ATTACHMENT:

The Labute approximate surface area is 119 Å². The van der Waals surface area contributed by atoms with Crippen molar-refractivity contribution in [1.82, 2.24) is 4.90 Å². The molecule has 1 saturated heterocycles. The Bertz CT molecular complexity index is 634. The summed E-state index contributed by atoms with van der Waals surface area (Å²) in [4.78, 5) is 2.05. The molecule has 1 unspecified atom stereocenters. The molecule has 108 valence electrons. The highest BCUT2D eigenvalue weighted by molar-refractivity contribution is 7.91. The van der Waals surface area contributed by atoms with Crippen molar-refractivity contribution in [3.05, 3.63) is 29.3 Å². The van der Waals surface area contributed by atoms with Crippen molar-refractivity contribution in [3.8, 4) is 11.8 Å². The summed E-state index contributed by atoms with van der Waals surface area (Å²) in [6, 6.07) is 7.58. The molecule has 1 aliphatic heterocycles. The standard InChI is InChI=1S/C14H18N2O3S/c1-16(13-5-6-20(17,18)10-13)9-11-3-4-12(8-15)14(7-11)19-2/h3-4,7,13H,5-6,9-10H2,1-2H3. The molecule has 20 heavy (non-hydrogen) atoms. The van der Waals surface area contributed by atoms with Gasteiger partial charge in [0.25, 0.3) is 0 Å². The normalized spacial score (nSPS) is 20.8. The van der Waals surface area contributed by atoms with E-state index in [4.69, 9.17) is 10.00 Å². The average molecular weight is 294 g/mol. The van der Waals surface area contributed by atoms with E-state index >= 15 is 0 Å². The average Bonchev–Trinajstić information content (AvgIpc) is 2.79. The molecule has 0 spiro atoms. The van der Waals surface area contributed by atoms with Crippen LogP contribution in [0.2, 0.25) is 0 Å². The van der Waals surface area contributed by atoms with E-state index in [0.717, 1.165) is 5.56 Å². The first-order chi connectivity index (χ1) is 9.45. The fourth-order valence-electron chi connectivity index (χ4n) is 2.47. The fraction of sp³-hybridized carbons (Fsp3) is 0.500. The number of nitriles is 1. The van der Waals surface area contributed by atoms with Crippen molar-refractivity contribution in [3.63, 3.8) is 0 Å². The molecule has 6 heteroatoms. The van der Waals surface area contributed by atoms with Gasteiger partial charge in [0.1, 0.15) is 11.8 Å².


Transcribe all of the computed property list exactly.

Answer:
The Labute approximate surface area is 119 Å². The van der Waals surface area contributed by atoms with Crippen molar-refractivity contribution in [1.82, 2.24) is 4.90 Å². The molecule has 1 saturated heterocycles. The Bertz CT molecular complexity index is 634. The summed E-state index contributed by atoms with van der Waals surface area (Å²) in [4.78, 5) is 2.05. The molecule has 1 unspecified atom stereocenters. The molecule has 108 valence electrons. The highest BCUT2D eigenvalue weighted by molar-refractivity contribution is 7.91. The van der Waals surface area contributed by atoms with Crippen molar-refractivity contribution in [3.05, 3.63) is 29.3 Å². The van der Waals surface area contributed by atoms with Crippen molar-refractivity contribution in [3.8, 4) is 11.8 Å². The summed E-state index contributed by atoms with van der Waals surface area (Å²) in [6, 6.07) is 7.58. The molecule has 1 aliphatic heterocycles. The standard InChI is InChI=1S/C14H18N2O3S/c1-16(13-5-6-20(17,18)10-13)9-11-3-4-12(8-15)14(7-11)19-2/h3-4,7,13H,5-6,9-10H2,1-2H3. The molecule has 20 heavy (non-hydrogen) atoms. The van der Waals surface area contributed by atoms with Gasteiger partial charge in [0.25, 0.3) is 0 Å². The normalized spacial score (nSPS) is 20.8. The van der Waals surface area contributed by atoms with E-state index in [4.69, 9.17) is 10.00 Å². The average molecular weight is 294 g/mol. The van der Waals surface area contributed by atoms with E-state index >= 15 is 0 Å². The average Bonchev–Trinajstić information content (AvgIpc) is 2.79. The molecule has 0 spiro atoms. The van der Waals surface area contributed by atoms with Crippen LogP contribution in [0.2, 0.25) is 0 Å². The van der Waals surface area contributed by atoms with E-state index in [0.717, 1.165) is 5.56 Å². The first-order chi connectivity index (χ1) is 9.45. The fourth-order valence-electron chi connectivity index (χ4n) is 2.47. The fraction of sp³-hybridized carbons (Fsp3) is 0.500. The number of nitriles is 1. The van der Waals surface area contributed by atoms with Crippen molar-refractivity contribution in [3.63, 3.8) is 0 Å². The molecule has 6 heteroatoms. The van der Waals surface area contributed by atoms with Gasteiger partial charge in [0.1, 0.15) is 11.8 Å².